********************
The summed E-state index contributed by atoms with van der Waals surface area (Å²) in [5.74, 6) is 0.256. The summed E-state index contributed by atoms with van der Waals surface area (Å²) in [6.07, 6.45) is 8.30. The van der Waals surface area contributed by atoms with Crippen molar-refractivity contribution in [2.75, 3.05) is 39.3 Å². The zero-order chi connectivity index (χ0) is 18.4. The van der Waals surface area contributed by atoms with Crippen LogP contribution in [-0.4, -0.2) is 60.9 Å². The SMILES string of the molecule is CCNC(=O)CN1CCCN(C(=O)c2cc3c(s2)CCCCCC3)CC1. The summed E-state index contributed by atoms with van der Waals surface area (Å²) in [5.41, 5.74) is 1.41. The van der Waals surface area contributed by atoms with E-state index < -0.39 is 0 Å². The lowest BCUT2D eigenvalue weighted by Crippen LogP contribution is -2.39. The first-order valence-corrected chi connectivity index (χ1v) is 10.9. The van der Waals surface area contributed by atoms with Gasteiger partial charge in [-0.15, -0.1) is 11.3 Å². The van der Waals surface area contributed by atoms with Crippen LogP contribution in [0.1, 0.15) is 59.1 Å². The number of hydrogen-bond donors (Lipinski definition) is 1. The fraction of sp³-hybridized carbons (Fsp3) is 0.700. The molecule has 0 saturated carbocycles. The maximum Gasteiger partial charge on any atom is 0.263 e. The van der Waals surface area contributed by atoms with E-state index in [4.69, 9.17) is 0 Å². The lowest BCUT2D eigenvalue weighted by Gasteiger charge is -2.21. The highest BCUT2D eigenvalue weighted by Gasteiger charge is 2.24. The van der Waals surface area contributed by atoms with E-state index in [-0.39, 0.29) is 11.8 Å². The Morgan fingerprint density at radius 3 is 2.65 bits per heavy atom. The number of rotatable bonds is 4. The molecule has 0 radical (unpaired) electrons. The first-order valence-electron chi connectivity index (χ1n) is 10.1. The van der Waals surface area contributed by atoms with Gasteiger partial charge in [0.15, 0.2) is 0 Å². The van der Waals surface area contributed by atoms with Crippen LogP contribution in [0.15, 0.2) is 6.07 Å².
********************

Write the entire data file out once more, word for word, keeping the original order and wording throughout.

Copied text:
The summed E-state index contributed by atoms with van der Waals surface area (Å²) in [5.74, 6) is 0.256. The summed E-state index contributed by atoms with van der Waals surface area (Å²) in [6.07, 6.45) is 8.30. The van der Waals surface area contributed by atoms with Crippen molar-refractivity contribution in [2.75, 3.05) is 39.3 Å². The zero-order chi connectivity index (χ0) is 18.4. The van der Waals surface area contributed by atoms with Crippen LogP contribution in [-0.4, -0.2) is 60.9 Å². The SMILES string of the molecule is CCNC(=O)CN1CCCN(C(=O)c2cc3c(s2)CCCCCC3)CC1. The summed E-state index contributed by atoms with van der Waals surface area (Å²) in [5.41, 5.74) is 1.41. The van der Waals surface area contributed by atoms with E-state index < -0.39 is 0 Å². The lowest BCUT2D eigenvalue weighted by Crippen LogP contribution is -2.39. The first-order valence-corrected chi connectivity index (χ1v) is 10.9. The van der Waals surface area contributed by atoms with Gasteiger partial charge in [-0.15, -0.1) is 11.3 Å². The van der Waals surface area contributed by atoms with Crippen LogP contribution in [0.1, 0.15) is 59.1 Å². The number of hydrogen-bond donors (Lipinski definition) is 1. The fraction of sp³-hybridized carbons (Fsp3) is 0.700. The molecule has 0 saturated carbocycles. The maximum Gasteiger partial charge on any atom is 0.263 e. The van der Waals surface area contributed by atoms with E-state index in [4.69, 9.17) is 0 Å². The lowest BCUT2D eigenvalue weighted by Gasteiger charge is -2.21. The highest BCUT2D eigenvalue weighted by Gasteiger charge is 2.24. The van der Waals surface area contributed by atoms with E-state index in [-0.39, 0.29) is 11.8 Å². The Morgan fingerprint density at radius 3 is 2.65 bits per heavy atom. The number of rotatable bonds is 4. The molecule has 0 radical (unpaired) electrons. The first-order valence-electron chi connectivity index (χ1n) is 10.1. The van der Waals surface area contributed by atoms with Gasteiger partial charge in [0.15, 0.2) is 0 Å². The van der Waals surface area contributed by atoms with Crippen LogP contribution in [0.15, 0.2) is 6.07 Å².